AIAA names Prof. Robert Braun editor of the Journal of Spacecraft and Rockets
The American Institute of Aeronautics and Astronautics (AIAA) announced that AE Professor Robert D. (Bobby) Braun has been chosen to serve as the next editor-in-chief of the Journal of Spacecraft and Rockets, succeeding E. Vincent Zoby.
An AIAA Fellow and member of the NAE, Braun is the director of AE’s Space Systems Design Lab (SSDL) and the founding director of Georgia Tech’s Center for Space Technology and Research (C-STAR). He co-founded and serves as chief technology officer for Terminal Velocity Aerospace LLC, a private company which provides atmospheric reentry services to increase the utilization and enhance the safety of spaceflight.
In 2010 and 2011, Braun served as NASA’s chief technologist. From 1989 to 2003, he served as a member of the technical staff of the NASA Langley Research Center. Braun has authored or co-authored more than 250 technical papers in the fields of atmospheric flight dynamics, planetary exploration, multidisciplinary design optimization, and systems engineering, including more than 50 papers in the JSR.
“I am honored and proud to welcome Bobby as editor-in-chief of the JSR,” said AE Chair Vigor Yang, who also serves as AIAA Vice President for Publications.
“Bobby is eminently qualified for this position. He has extensive experience in our nation’s space program, is a respected scholar and a wonderful author and is an advocate for his field. He consistently brings excellence to whatever he does and I know that the JSR will benefit greatly from his leadership. I look forward to seeing what the JSR will accomplish with Bobby at the helm.”
The Journal of Spacecraft and Rockets is devoted to reporting advancements in the science and technology associated with spacecraft and tactical and strategic missile systems, including subsystems, applications, missions, environmental interactions, and space sciences. Braun’s work in space systems includes serving on the Mars Pathfinder entry, descent and landing team from 1992 to 1997. He has also served on the Mars Microprobe, Mars Sample Return and Mars Surveyor 2001 flight projects.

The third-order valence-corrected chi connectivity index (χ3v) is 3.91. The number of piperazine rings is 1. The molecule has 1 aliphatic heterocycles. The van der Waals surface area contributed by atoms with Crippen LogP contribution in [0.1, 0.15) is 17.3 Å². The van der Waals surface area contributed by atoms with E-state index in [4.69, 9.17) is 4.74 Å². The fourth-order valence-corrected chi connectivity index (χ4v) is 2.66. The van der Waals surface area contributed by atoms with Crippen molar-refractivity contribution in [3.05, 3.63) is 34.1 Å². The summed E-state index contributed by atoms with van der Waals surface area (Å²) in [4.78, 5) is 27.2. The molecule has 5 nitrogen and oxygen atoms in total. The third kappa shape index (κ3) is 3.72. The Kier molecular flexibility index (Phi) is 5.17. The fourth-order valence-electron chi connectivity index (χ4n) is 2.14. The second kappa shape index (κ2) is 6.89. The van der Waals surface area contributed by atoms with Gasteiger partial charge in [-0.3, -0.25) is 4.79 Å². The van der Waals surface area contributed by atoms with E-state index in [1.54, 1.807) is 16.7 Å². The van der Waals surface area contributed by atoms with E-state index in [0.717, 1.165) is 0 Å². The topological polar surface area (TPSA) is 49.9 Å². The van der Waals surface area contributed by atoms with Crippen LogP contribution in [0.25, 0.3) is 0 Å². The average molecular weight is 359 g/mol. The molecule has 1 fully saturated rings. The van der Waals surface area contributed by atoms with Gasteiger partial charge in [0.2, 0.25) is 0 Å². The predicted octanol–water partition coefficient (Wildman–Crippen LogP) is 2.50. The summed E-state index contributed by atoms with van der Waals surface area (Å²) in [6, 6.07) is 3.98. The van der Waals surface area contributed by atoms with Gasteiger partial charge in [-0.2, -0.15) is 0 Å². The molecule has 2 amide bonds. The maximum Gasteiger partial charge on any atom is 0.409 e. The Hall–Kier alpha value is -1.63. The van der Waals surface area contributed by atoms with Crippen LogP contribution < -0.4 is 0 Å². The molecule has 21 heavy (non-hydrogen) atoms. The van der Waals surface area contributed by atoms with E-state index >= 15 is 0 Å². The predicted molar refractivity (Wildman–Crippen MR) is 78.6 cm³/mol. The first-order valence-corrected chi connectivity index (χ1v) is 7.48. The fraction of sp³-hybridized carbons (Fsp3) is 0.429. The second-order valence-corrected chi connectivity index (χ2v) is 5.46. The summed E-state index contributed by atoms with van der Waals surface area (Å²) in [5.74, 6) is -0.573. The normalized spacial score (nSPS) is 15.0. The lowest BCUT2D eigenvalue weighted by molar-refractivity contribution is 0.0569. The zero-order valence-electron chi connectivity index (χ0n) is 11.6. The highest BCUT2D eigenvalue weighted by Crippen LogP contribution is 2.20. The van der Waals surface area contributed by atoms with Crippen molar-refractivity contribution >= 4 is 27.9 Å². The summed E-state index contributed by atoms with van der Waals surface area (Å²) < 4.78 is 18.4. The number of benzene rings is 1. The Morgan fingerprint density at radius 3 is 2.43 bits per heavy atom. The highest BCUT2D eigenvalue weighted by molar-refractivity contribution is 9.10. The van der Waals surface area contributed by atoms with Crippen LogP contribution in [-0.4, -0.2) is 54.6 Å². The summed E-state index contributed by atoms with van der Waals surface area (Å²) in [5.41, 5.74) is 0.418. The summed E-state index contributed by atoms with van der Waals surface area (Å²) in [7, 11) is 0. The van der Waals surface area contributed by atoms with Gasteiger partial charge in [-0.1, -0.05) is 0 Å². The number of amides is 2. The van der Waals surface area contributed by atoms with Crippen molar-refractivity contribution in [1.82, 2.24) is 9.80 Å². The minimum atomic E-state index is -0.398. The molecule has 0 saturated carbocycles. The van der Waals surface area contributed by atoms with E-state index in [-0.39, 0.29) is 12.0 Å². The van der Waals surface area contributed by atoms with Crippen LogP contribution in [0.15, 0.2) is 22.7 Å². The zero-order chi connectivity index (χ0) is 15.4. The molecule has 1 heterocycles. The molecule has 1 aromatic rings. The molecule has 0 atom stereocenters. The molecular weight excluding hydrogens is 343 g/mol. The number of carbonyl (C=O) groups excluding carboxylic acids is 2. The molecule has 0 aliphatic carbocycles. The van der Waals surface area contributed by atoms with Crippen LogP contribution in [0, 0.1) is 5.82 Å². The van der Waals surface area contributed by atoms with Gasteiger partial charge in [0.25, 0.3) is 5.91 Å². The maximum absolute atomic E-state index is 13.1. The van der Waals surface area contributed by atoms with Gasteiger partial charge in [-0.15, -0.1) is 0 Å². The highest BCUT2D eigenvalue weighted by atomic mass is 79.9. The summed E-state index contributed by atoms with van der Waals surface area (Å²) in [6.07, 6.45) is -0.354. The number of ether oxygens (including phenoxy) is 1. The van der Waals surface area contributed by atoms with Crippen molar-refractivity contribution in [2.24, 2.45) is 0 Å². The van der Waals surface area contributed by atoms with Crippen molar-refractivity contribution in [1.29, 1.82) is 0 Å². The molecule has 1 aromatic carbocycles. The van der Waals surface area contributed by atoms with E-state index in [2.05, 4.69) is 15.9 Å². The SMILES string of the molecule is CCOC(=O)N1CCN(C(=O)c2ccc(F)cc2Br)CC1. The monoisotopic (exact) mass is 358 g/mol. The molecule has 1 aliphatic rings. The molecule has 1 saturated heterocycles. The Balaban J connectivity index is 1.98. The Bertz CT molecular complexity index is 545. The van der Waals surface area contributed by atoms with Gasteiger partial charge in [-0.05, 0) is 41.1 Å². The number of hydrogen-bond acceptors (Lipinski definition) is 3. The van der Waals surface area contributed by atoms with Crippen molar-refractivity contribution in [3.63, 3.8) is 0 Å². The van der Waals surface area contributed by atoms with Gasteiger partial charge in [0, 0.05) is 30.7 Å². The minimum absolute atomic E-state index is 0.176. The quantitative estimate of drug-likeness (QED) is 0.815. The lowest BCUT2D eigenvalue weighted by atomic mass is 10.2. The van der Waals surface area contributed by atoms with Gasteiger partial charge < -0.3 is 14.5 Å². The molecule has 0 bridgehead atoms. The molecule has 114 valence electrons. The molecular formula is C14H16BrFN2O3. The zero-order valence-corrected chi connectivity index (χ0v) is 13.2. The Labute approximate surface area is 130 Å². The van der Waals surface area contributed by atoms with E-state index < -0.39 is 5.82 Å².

"I am honored to be selected for this assignment," said Braun, who has been reading JSR since his undergraduate days at Penn State. "As editor-in-chief, I plan to focus on increasing the quality, relevance, reach, and impact of this seminal publication, ensuring that the JSR continues to document the rapid pace of innovation in the space sector. Space systems engineering remains an exciting field in which new theories, analytical and experimental breakthroughs, innovations, and discoveries are regularly achieved. The AIAA JSR is the place where these advancements are best described and shared."
Since 2005, Braun has advanced on wide variety of entry, descent and landing technologies, including guidance strategies, inflatable aerodynamic decelerators,, and supersonic retropropulsion. Braun’s editorial contributions include serving as an associate editor for the JSR from 2009 to 2010, as well as serving as a peer reviewer for the JSR, the Journal of Guidance, Control, and Dynamics, and the AAS Journal of Astronautical Sciences.
Braun’s previous AIAA service includes membership on AIAA’s Space Systems Technical Committee, the Multidisciplinary Design Optimization Technical Committee and the Atmospheric Flight Mechanics Technical Committee. He is presently a member of the Executive Steering Committee for the AIAA Science and Technology Forum.Braun’s past honors include the 2012 Alvin Seiff Memorial Award, the 1999 Lawrence Sperry Award and the 2011 von Karman Lectureship in Astronautics.
AIAA is the largest aerospace professional society in the world, serving a diverse range of more than 35,000 individual members from 80 countries, and 100 corporate members. AIAA members help make the world safe, more connected, more accessible, and more prosperous.